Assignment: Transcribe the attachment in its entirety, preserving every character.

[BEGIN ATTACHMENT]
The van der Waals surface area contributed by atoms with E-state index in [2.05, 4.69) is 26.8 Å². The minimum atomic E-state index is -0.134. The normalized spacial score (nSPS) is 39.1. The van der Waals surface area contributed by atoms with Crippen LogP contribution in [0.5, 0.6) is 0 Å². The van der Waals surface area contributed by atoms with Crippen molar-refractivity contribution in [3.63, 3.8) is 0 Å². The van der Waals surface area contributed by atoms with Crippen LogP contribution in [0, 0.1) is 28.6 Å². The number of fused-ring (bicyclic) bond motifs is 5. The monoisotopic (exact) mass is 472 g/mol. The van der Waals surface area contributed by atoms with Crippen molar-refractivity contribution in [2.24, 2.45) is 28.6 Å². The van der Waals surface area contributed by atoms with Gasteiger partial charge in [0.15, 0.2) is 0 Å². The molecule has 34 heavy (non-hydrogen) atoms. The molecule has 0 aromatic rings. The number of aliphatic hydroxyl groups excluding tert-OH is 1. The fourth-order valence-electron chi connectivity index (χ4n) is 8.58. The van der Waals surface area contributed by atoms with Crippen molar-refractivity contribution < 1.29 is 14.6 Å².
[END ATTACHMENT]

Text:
The van der Waals surface area contributed by atoms with E-state index in [2.05, 4.69) is 26.8 Å². The minimum atomic E-state index is -0.134. The normalized spacial score (nSPS) is 39.1. The van der Waals surface area contributed by atoms with Crippen LogP contribution in [0.5, 0.6) is 0 Å². The van der Waals surface area contributed by atoms with Crippen molar-refractivity contribution in [3.63, 3.8) is 0 Å². The van der Waals surface area contributed by atoms with Crippen LogP contribution in [0, 0.1) is 28.6 Å². The number of fused-ring (bicyclic) bond motifs is 5. The monoisotopic (exact) mass is 472 g/mol. The van der Waals surface area contributed by atoms with Crippen molar-refractivity contribution in [2.24, 2.45) is 28.6 Å². The van der Waals surface area contributed by atoms with Gasteiger partial charge in [0.15, 0.2) is 0 Å². The molecule has 34 heavy (non-hydrogen) atoms. The molecule has 0 aromatic rings. The number of aliphatic hydroxyl groups excluding tert-OH is 1. The fourth-order valence-electron chi connectivity index (χ4n) is 8.58. The van der Waals surface area contributed by atoms with Crippen molar-refractivity contribution < 1.29 is 14.6 Å².